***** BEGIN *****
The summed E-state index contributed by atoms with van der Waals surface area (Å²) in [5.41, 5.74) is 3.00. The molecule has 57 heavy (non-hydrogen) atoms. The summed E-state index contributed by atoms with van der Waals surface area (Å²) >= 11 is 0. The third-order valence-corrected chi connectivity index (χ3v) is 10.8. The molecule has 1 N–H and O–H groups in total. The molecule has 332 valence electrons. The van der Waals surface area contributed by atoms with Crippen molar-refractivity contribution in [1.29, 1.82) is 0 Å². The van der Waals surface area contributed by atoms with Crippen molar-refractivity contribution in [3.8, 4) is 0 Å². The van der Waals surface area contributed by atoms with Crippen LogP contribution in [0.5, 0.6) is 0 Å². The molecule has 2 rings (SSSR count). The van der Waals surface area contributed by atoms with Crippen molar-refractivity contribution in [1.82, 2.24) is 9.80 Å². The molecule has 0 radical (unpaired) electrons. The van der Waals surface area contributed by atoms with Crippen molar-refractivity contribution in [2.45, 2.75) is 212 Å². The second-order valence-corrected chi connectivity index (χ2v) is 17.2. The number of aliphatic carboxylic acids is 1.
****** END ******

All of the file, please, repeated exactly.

The summed E-state index contributed by atoms with van der Waals surface area (Å²) in [5.41, 5.74) is 3.00. The molecule has 57 heavy (non-hydrogen) atoms. The summed E-state index contributed by atoms with van der Waals surface area (Å²) >= 11 is 0. The third-order valence-corrected chi connectivity index (χ3v) is 10.8. The molecule has 1 N–H and O–H groups in total. The molecule has 332 valence electrons. The van der Waals surface area contributed by atoms with Crippen molar-refractivity contribution in [1.29, 1.82) is 0 Å². The van der Waals surface area contributed by atoms with Crippen molar-refractivity contribution in [3.8, 4) is 0 Å². The van der Waals surface area contributed by atoms with Crippen LogP contribution in [0.5, 0.6) is 0 Å². The molecule has 2 rings (SSSR count). The van der Waals surface area contributed by atoms with Crippen molar-refractivity contribution in [1.82, 2.24) is 9.80 Å². The molecule has 0 radical (unpaired) electrons. The van der Waals surface area contributed by atoms with Crippen molar-refractivity contribution in [2.45, 2.75) is 212 Å². The second-order valence-corrected chi connectivity index (χ2v) is 17.2. The number of aliphatic carboxylic acids is 1.